Democratic accountability – a comparison

Just how undemocratic is the EU compared to the UK?  Well here’s a quick and dirty comparison – don’t hesitate to correct me if I’ve got something wrong, I’m not a political scientist nor a constitutional lawyer.



Edit – as @FrazerGoodwin points out, the table doesn’t tackle the whole issue of Royal Consent, and the role of the British monarchy in UK law-making.  In case you think that’s purely ceremonial, with no real impact on modern-day legislation, think again.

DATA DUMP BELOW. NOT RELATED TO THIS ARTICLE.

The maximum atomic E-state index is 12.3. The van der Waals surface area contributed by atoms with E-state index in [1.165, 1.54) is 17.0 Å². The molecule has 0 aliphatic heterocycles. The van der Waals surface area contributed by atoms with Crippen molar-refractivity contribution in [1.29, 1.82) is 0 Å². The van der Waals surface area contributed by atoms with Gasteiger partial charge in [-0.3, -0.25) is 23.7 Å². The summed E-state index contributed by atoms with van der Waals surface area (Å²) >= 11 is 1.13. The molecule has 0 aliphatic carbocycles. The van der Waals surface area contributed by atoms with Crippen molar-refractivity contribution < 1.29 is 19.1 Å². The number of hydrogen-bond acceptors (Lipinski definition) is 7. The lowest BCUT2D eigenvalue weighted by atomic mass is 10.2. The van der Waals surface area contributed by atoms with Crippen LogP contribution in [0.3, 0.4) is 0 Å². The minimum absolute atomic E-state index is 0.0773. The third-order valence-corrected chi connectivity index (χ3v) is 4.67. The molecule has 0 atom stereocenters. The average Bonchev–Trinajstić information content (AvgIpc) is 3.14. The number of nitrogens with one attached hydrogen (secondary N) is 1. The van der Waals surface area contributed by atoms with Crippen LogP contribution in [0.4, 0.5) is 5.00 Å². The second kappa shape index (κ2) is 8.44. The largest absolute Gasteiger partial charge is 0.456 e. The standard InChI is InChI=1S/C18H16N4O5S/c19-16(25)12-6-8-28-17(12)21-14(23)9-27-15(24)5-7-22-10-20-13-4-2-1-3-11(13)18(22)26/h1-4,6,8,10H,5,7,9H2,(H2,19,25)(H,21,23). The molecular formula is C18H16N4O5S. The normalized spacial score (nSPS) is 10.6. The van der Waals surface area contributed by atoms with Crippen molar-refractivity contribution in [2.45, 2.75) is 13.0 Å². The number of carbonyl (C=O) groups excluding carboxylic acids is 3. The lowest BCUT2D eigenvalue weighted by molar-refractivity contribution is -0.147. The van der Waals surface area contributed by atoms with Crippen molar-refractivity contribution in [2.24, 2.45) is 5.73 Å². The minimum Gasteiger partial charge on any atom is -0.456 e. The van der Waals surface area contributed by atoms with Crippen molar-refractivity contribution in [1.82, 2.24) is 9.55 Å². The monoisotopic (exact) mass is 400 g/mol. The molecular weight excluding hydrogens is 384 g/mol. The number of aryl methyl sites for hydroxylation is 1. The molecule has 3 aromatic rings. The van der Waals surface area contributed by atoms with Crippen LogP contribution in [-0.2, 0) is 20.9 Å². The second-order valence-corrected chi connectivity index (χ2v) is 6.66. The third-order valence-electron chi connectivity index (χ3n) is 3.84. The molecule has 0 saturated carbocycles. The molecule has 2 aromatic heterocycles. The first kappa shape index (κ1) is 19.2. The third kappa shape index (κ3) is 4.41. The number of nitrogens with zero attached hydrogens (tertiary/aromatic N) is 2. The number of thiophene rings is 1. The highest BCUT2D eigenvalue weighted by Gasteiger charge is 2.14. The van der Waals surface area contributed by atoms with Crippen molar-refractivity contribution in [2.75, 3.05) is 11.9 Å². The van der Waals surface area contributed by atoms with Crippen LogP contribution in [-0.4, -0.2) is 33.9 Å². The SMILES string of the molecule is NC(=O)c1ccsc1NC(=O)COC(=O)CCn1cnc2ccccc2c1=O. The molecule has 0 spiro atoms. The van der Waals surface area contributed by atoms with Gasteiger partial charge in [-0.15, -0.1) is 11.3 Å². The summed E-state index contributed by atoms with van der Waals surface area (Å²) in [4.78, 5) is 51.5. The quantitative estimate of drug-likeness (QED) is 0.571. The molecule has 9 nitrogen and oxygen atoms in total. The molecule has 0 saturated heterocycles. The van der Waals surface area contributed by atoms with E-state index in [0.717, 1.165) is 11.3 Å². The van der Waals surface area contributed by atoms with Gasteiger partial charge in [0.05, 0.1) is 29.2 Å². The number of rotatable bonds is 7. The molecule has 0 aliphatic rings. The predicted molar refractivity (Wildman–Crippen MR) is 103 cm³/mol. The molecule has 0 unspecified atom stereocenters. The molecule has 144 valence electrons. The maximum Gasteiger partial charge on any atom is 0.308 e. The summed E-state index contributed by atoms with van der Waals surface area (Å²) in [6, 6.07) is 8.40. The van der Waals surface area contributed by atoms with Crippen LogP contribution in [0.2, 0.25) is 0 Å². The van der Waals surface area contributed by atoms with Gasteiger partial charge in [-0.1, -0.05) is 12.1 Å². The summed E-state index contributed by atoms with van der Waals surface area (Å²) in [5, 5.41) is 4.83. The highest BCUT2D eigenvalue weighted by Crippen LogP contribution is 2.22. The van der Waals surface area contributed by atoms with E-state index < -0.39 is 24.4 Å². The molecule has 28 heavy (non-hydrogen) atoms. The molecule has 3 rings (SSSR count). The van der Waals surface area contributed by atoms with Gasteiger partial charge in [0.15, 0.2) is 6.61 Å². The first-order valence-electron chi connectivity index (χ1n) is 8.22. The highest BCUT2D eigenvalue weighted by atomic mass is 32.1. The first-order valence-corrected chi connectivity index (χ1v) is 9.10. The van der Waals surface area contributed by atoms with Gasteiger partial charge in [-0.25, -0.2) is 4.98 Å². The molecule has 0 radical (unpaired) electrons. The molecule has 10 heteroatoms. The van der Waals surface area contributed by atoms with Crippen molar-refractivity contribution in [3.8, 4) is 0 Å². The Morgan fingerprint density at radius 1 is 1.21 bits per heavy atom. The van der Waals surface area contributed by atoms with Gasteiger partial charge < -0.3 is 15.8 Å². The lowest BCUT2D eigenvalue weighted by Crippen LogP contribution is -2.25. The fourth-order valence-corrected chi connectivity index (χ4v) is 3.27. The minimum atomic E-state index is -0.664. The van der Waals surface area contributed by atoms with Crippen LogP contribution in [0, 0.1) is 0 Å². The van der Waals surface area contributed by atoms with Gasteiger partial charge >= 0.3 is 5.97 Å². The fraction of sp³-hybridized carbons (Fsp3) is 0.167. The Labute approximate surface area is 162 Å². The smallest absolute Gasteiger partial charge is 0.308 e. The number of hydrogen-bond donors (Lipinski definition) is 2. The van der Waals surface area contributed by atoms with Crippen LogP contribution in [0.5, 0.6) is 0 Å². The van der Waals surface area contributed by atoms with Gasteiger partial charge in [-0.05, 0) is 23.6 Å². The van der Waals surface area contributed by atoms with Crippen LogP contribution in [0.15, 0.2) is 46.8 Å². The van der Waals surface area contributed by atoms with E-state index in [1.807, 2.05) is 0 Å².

Edit (September 2017) – I wrote this piece a long time ago, long before any of us really imagined that the UK might vote to leave the EU. A lot has happened since I wrote it, and quite evidently my arguments have fallen on deaf ears, because democratic legitimacy is still cited as a key factor by many who voted to leave. One major change since 2013 was the introduction of the Spitzenkandidat procedure for the 2014 European Parliament elections. This now means that the leader of the EU’s executive (the President of the Commission) enjoys the same degree of legitimacy as the leader of the UK’s executive (the Prime Minister) – in fact – and I would argue more, in law, as the UK’s chief executive is the leader of the largest party only by convention and not by constitutional law.

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